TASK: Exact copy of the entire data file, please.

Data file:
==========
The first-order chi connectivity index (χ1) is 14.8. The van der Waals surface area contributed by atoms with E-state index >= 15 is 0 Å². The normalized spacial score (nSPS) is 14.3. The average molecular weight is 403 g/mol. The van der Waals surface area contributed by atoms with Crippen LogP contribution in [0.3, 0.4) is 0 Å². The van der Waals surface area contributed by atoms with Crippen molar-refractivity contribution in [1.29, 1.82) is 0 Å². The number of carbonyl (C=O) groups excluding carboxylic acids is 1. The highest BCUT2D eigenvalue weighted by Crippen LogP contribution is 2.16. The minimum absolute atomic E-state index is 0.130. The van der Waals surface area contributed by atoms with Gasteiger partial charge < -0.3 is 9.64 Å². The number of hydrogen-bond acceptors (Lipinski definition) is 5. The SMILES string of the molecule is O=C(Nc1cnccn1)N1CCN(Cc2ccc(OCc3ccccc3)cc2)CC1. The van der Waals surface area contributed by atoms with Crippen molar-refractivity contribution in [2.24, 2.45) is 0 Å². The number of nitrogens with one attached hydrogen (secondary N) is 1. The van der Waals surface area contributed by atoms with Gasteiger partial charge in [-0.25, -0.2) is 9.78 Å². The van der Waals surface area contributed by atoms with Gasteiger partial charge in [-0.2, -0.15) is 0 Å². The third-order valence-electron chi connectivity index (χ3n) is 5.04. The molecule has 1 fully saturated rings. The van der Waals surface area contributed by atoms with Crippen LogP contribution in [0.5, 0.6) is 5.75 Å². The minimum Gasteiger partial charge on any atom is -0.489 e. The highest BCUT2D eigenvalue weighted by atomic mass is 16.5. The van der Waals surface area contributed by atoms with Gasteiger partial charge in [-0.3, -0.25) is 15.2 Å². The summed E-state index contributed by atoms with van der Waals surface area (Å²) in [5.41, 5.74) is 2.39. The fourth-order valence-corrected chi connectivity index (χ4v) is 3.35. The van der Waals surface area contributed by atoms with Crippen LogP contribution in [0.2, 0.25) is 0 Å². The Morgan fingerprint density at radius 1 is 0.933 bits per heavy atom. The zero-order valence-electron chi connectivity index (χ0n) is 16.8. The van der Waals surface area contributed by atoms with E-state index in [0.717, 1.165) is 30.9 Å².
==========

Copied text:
The first-order chi connectivity index (χ1) is 14.8. The van der Waals surface area contributed by atoms with E-state index >= 15 is 0 Å². The normalized spacial score (nSPS) is 14.3. The average molecular weight is 403 g/mol. The van der Waals surface area contributed by atoms with Crippen LogP contribution in [0.3, 0.4) is 0 Å². The van der Waals surface area contributed by atoms with Crippen molar-refractivity contribution in [1.29, 1.82) is 0 Å². The number of carbonyl (C=O) groups excluding carboxylic acids is 1. The highest BCUT2D eigenvalue weighted by Crippen LogP contribution is 2.16. The minimum absolute atomic E-state index is 0.130. The van der Waals surface area contributed by atoms with Gasteiger partial charge < -0.3 is 9.64 Å². The number of hydrogen-bond acceptors (Lipinski definition) is 5. The SMILES string of the molecule is O=C(Nc1cnccn1)N1CCN(Cc2ccc(OCc3ccccc3)cc2)CC1. The van der Waals surface area contributed by atoms with Crippen molar-refractivity contribution in [2.24, 2.45) is 0 Å². The number of nitrogens with one attached hydrogen (secondary N) is 1. The van der Waals surface area contributed by atoms with Gasteiger partial charge in [-0.25, -0.2) is 9.78 Å². The van der Waals surface area contributed by atoms with Gasteiger partial charge in [-0.2, -0.15) is 0 Å². The third-order valence-electron chi connectivity index (χ3n) is 5.04. The molecule has 1 fully saturated rings. The van der Waals surface area contributed by atoms with Crippen LogP contribution in [0.5, 0.6) is 5.75 Å². The minimum Gasteiger partial charge on any atom is -0.489 e. The highest BCUT2D eigenvalue weighted by atomic mass is 16.5. The van der Waals surface area contributed by atoms with Gasteiger partial charge in [-0.3, -0.25) is 15.2 Å². The summed E-state index contributed by atoms with van der Waals surface area (Å²) in [5.41, 5.74) is 2.39. The fourth-order valence-corrected chi connectivity index (χ4v) is 3.35. The van der Waals surface area contributed by atoms with Crippen LogP contribution in [0.2, 0.25) is 0 Å². The Morgan fingerprint density at radius 1 is 0.933 bits per heavy atom. The zero-order valence-electron chi connectivity index (χ0n) is 16.8. The van der Waals surface area contributed by atoms with E-state index in [0.717, 1.165) is 30.9 Å².